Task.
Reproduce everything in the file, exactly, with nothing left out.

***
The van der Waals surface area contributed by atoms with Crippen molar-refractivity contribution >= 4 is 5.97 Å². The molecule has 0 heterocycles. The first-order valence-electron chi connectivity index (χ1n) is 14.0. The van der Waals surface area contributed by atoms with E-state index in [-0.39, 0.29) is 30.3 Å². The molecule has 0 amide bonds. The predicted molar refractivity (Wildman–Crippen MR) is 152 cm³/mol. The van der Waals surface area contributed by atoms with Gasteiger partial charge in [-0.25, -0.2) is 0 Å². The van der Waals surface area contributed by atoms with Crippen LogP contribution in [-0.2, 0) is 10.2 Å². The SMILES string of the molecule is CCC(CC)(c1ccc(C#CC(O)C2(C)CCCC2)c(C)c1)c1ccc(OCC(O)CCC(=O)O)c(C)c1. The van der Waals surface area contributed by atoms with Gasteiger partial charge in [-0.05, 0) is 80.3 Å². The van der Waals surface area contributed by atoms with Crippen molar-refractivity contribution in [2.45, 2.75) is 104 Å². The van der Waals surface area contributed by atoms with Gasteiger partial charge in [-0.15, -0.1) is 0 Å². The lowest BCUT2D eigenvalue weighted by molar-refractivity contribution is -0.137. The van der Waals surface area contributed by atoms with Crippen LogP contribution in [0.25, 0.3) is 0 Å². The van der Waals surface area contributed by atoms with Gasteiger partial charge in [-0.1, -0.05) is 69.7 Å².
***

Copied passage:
The van der Waals surface area contributed by atoms with Crippen molar-refractivity contribution >= 4 is 5.97 Å². The molecule has 0 heterocycles. The first-order valence-electron chi connectivity index (χ1n) is 14.0. The van der Waals surface area contributed by atoms with E-state index in [-0.39, 0.29) is 30.3 Å². The molecule has 0 amide bonds. The predicted molar refractivity (Wildman–Crippen MR) is 152 cm³/mol. The van der Waals surface area contributed by atoms with Gasteiger partial charge in [-0.25, -0.2) is 0 Å². The van der Waals surface area contributed by atoms with Crippen LogP contribution in [-0.2, 0) is 10.2 Å². The SMILES string of the molecule is CCC(CC)(c1ccc(C#CC(O)C2(C)CCCC2)c(C)c1)c1ccc(OCC(O)CCC(=O)O)c(C)c1. The van der Waals surface area contributed by atoms with Gasteiger partial charge in [-0.05, 0) is 80.3 Å². The van der Waals surface area contributed by atoms with Crippen molar-refractivity contribution in [2.45, 2.75) is 104 Å². The van der Waals surface area contributed by atoms with Gasteiger partial charge in [-0.15, -0.1) is 0 Å². The lowest BCUT2D eigenvalue weighted by molar-refractivity contribution is -0.137. The van der Waals surface area contributed by atoms with Crippen LogP contribution in [0.25, 0.3) is 0 Å². The van der Waals surface area contributed by atoms with Gasteiger partial charge in [-0.1, -0.05) is 69.7 Å².